Although Kathleen Turner is perhaps best known for her performances in ’80s hits Body Heat, Romancing the Stone and Peggy Sue Got Married, she’d prefer that everyone pay attention to her current work on stage and screen, which includes would-be love interest to dummies Harry (Jeff Daniels) and Lloyd (Jim Carrey) in this week’s long-awaited sequel, Dumb and Dumber To.
Screen Rant recently sat down with Turner to talk about what it’s like stepping into the Farrelly brothers’ world of Dumb, lessons learned from decades in the biz, and the enduring, innocent sweetness of Harry and Lloyd.
Check out the trailer for Dumb and Dumber To followed by our interview with Turner:
Screen Rant: Your directors, Peter and Bob Farrelly, said they were looking for a “Kathleen Turner-type” but never thought they’d actually get you. When you finally got ahold of it, what was your reaction? How is a Farrelly brothers script different from all others?
Kathleen Turner: I’ll tell you one thing I liked about it and that is they’re kind, they’re sweet. There’s no malicious humor. So much of the humor I see on TV and everything nowadays is humiliation and it’s mean-spirited and I don’t like it. This is not, this reminds me of John Waters in ways because you love these people. Yeah they’re stupid, yeah they do these ridiculous things but you don’t judge them, do you know what I mean? And anyone who does or looks down at them, they get their comeuppance. There’s a sweetness to it that I like.
But honestly honestly, the thing that attracted me most was a chance to say to all the people who expected me to look like I did in Body Heat, “No.” I do not look like I did 30 years ago, get over it.
SR: Yes. And who does? Unless you’ve frozen your face with plastic surgery.
KT: Unless you want to dedicate your entire life to that, which I do not. It would take a heck of a lot of work. And more than that, it would be to my detriment. I play Mother Courage, I play Martha in Who’s Afraid of Virginia Woolf?, these are women that I want very much to create. They’re just such gorgeous, glorious challenges. If I didn’t look like I did 30 years ago, I would never have a chance to play them, so it makes sense to me, guys. To hear people say, “Nah, you don’t look like Fraida, Fraida was hot.” Yes. Fraida was hot. But I’m doing okay, in my own way. But I do not look like I did 30 years ago and that’s alright with me.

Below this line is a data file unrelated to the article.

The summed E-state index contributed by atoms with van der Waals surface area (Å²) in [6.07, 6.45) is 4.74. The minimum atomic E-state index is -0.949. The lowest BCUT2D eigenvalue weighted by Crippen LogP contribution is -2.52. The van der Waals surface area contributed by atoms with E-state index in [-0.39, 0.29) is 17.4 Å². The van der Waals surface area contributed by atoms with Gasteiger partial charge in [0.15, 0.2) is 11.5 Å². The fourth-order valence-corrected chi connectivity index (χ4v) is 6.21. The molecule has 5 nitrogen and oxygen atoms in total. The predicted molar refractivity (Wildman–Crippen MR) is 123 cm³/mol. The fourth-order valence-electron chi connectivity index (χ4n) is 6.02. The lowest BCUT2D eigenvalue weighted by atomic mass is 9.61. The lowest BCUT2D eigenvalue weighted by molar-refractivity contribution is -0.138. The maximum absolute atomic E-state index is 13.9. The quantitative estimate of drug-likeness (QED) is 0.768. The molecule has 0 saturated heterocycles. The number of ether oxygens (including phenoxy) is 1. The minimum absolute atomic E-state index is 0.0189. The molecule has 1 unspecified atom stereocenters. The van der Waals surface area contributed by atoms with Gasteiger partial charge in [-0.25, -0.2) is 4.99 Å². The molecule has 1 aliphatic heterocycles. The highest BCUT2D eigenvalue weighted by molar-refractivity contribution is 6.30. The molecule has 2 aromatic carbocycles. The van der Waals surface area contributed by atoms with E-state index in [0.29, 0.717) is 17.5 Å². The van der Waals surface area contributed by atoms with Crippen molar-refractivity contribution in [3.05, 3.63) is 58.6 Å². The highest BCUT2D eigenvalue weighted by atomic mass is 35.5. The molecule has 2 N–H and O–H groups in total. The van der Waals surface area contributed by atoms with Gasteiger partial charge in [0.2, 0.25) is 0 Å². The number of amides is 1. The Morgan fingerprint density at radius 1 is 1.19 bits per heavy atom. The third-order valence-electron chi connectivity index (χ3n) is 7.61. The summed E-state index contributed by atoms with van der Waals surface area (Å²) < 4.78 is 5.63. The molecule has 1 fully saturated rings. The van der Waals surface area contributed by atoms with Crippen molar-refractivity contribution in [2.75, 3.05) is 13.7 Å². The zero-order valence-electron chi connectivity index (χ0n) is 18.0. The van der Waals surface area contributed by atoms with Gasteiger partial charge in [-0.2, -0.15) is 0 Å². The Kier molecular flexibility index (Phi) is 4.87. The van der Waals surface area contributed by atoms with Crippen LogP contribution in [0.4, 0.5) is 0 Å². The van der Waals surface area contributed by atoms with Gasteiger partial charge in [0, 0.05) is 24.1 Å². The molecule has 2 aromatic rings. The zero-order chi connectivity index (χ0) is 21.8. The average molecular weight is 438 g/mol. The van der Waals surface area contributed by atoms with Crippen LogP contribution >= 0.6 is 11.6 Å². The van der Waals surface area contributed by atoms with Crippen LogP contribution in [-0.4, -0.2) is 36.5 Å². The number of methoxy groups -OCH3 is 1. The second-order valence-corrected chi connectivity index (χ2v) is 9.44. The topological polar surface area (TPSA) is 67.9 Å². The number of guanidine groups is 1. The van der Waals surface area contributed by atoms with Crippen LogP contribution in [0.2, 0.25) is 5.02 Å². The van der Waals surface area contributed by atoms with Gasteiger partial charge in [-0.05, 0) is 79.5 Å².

SR: Do you think also, when you first came into the business, if you’d been asked to play those meatier roles that you would have been able to do them?
KT: Oh no, I was too young. I knew I would play them. No when I was 20 I said, “When I’m 50, Martha is my role.” And lo and behold, when I turned 49 I went after [Woolf playwright] Edward Albee.
SR: Regarding your role in Dumb and Dumber, I like that there is room for Fraida to play on with Harry and Lloyd.
KT: [Laughs] I suppose! She’s certainly going to be in her daughter’s life, but is her daughter going to be in their lives? I don’t know. My character in Dumb and Dumber, I call her a semblance of normalcy. She kind of represents the rest of the world. She’s not a straight man, she’s just sort of an echo of the real world in there somehow.
SR: I think people are nicer to them than they would be, because they’re so stupid.
KT: They’re so stupid but they don’t mean ill.
SR: Did you create any bloopers or cause Mr. Carrey and Mr. Daniels to break ever?
KT: They made me break. I must confess I doubt that I did, I think I’m more serious-minded than they are.
Dumb and Dumber To is now playing in theaters.
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